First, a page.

At the beginning of October, I used my New York Public Library card to pay a visit to the American Museum of Natural History (AMNH). The enormous complex was packed on that sunny Saturday afternoon, but I was still able to deeply engage with the exhibits.
AMNH was the 12th most-visited museum in the world in 2017, having almost 5,000,000 people come through its doors throughout the year (TEA/AECOM, p. 19). The institution holds 34,120,652 specimens and artifacts in its collections, and recently added over 44,000 more (American Museum of Natural History Annual Report, p. 4).
The public spaces of the buildings that make up the institution are segmented into 4 floors and a lower level. Upon entering, visitors are given a physical map outlining the best paths to take depending on the order in which they’d like to see the exhibits. AMNH also offers a mobile app that gives “turn-by-turn directions”, provides descriptions of exhibits, and allows for the use of augmented reality and other digital experiences that can open up more levels of engagement throughout (Figure 1).
A very notable way in which AMNH creates a logical navigation of the space is through a mixture of information visualization and mapping. Figure 2 and Figure 3 show some charts for The Hall of Vertebrate Origins, in which a cladogram is used to physically arrange exhibits throughout the Hall in order of evolutionary relationship.
This technique melds the information on display with the physical space in order to help visitors navigate. Other visual techniques are also used, like the display in Figure 4 that makes up for missing parts of a fossil in order to show what the complete specimen might look like.
As mentioned, the museum also has the ability to use augmented reality, permitting interaction with the exhibit itself and enabling the experience to not just rely on a visitor’s ability to read as they browse collections (Robinson, 2015, p. 4). Signifiers are placed on the floor throughout to signal when this function is available (Figure 5).
AMNH also uses tactile methods for visitors to engage on a more active level by embedding multi-sensory interactions into the exhibits themselves. Figure 6 shows a touchscreen that teaches more about “Evolutionary Changes in Placoderms” by providing the option to interact with a device rather than just merely showing a description on a sign.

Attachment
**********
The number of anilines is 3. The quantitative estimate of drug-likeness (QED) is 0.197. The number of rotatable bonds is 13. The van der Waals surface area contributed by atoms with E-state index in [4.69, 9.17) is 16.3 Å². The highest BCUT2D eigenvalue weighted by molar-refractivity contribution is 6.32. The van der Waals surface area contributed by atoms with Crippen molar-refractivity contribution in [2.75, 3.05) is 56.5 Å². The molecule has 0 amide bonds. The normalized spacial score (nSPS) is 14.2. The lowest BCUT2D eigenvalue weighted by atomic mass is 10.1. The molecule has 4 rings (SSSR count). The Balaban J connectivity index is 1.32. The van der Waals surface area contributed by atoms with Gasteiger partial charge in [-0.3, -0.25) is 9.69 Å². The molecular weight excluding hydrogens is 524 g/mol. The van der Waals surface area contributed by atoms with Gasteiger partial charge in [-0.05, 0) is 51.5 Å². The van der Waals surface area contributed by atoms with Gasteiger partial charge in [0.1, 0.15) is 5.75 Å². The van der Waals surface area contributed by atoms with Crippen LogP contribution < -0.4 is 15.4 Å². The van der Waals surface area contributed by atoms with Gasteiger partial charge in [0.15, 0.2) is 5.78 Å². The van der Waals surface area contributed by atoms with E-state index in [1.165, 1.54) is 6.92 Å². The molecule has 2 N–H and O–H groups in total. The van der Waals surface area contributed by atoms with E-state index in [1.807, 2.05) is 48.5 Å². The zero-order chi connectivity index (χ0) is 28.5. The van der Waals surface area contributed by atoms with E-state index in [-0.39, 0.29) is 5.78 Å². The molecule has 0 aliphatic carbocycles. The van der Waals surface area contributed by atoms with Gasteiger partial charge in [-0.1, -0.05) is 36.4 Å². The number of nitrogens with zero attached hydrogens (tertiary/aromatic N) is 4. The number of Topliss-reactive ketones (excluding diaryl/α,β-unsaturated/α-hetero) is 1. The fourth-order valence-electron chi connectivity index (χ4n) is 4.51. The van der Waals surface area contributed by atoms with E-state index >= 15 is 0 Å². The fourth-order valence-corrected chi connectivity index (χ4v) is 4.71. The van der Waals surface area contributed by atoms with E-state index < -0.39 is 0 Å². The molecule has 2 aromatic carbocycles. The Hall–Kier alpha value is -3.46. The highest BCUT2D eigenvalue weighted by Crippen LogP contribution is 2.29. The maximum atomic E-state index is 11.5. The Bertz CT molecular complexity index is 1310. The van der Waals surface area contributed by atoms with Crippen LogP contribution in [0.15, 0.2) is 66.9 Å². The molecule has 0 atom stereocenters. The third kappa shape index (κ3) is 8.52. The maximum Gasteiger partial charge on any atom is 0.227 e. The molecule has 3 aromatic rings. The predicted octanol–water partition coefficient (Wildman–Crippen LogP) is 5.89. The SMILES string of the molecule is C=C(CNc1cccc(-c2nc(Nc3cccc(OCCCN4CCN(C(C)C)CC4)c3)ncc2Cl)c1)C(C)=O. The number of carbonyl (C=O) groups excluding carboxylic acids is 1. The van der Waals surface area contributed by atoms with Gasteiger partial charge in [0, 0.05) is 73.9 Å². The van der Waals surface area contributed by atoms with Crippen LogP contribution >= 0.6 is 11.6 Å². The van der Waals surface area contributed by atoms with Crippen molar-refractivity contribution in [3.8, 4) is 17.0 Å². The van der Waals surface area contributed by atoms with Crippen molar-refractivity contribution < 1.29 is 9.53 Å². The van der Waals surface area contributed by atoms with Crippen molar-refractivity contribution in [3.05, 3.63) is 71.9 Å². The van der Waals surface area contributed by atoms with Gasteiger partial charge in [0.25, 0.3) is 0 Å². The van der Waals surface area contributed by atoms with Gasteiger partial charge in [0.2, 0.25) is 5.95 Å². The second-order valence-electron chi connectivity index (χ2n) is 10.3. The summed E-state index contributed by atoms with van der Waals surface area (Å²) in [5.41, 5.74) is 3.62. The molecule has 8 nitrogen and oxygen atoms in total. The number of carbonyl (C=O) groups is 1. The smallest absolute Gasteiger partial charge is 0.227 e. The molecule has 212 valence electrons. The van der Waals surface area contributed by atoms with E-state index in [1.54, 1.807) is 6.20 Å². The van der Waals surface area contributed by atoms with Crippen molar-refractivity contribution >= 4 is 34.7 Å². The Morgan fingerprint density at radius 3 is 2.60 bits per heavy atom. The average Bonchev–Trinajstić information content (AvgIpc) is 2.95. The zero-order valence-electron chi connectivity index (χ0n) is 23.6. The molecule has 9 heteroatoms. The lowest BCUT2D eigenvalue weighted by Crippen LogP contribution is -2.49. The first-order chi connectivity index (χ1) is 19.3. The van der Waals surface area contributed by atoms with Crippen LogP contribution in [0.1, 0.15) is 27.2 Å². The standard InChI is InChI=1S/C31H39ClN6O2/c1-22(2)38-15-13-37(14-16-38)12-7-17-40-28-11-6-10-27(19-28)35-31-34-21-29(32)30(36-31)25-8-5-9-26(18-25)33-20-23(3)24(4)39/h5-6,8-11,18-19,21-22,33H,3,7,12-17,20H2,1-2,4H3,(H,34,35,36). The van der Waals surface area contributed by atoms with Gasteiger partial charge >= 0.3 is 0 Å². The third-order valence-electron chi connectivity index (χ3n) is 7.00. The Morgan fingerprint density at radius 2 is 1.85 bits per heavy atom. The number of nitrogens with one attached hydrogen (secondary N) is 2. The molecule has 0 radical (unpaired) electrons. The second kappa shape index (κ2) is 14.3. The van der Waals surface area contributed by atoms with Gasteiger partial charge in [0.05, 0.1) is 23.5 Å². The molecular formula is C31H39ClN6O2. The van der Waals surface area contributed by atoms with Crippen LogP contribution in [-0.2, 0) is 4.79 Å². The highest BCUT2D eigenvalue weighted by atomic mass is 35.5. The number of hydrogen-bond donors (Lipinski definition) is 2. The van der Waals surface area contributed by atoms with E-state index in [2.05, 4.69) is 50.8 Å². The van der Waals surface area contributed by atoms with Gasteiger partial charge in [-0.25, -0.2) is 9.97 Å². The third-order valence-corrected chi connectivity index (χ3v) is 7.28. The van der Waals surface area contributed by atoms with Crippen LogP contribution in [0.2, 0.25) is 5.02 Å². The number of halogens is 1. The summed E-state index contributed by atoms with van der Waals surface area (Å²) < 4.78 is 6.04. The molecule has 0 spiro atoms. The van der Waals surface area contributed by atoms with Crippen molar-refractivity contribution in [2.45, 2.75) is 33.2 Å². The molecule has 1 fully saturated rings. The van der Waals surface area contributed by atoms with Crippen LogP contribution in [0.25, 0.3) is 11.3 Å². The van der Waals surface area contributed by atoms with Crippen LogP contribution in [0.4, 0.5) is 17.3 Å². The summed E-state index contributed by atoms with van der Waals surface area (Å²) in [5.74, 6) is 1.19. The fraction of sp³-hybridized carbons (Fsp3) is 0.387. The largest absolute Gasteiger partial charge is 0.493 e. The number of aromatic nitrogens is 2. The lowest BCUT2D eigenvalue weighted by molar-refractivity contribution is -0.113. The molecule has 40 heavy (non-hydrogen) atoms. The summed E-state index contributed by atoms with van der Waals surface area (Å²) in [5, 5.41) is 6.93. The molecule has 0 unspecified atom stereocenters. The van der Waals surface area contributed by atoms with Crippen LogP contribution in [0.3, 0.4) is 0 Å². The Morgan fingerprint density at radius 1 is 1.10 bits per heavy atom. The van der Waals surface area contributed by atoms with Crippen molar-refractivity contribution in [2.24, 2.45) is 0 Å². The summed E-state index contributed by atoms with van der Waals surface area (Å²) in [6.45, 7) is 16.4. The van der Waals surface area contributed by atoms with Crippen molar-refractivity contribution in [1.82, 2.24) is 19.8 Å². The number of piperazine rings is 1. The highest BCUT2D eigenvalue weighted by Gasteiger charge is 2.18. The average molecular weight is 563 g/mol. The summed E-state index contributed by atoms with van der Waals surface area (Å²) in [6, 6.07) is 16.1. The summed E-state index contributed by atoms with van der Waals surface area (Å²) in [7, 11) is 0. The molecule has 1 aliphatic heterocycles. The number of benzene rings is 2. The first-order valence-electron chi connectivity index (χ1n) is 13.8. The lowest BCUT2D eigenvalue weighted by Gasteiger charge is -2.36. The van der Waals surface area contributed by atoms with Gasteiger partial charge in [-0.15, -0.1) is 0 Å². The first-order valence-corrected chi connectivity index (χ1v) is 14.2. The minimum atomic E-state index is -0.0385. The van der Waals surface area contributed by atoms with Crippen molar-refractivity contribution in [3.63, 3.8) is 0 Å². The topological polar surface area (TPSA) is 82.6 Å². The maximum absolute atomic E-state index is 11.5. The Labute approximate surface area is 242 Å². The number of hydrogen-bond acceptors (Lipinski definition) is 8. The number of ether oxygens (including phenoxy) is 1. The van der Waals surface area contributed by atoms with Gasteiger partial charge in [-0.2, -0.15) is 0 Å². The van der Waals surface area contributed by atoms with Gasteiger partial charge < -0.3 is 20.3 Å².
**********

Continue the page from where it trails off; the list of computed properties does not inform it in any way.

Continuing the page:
In Figure 7, a sign says “Please touch this”, a very obvious signifier telling visitors that they can literally touch the bony scales of a Vinctifer, a fish that swam in the ocean 110 million years ago.
The world’s largest meteorite on display, The Cape York Meteorite (Figure 8), lets visitors experience “touching an object that is nearly as old as the Sun” (American Museum of Natural History– Ahnighito).
Using the sense of touch fits into Robinson’s idea of using multi-sensory options when interacting with a display in order to make exhibits more participatory (Robinson, 2015, p. 5).
Established in 1869, the American Museum of Natural History is a scientific juggernaut, a leader in exploration and research, and is constantly adapting to the new ways in which people can experience and enjoy museums.
- TEA/AECOM 2017 Theme Index and Museum Index: The Global Attractions Attendance Report. (2018). Retrieved from https://www.aecom.com/content/wp-content/uploads/2018/05/2017-Theme-Museum-Index.pdf
- American Museum of Natural History Annual Report 2017. (2017). Retrieved from https://www.scribd.com/document/382887896/AMNH-Annual-Report-2017#fullscreen&from_embed
- Robinson, L. (2014). Multi-sensory, Pervasive, Immersive: towards a new generation of documents. Retrieved from Centre for Information Science – City University London: http://openaccess.city.ac.uk/6864/1/LR%20-%20Immersive%201.pdf
- American Museum of Natural History – Ahnighito. Retrieved from https://www.amnh.org/exhibitions/permanent-exhibitions/earth-and-planetary-sciences-halls/arthur-ross-hall-of-meteorites/meteorites/ahnighito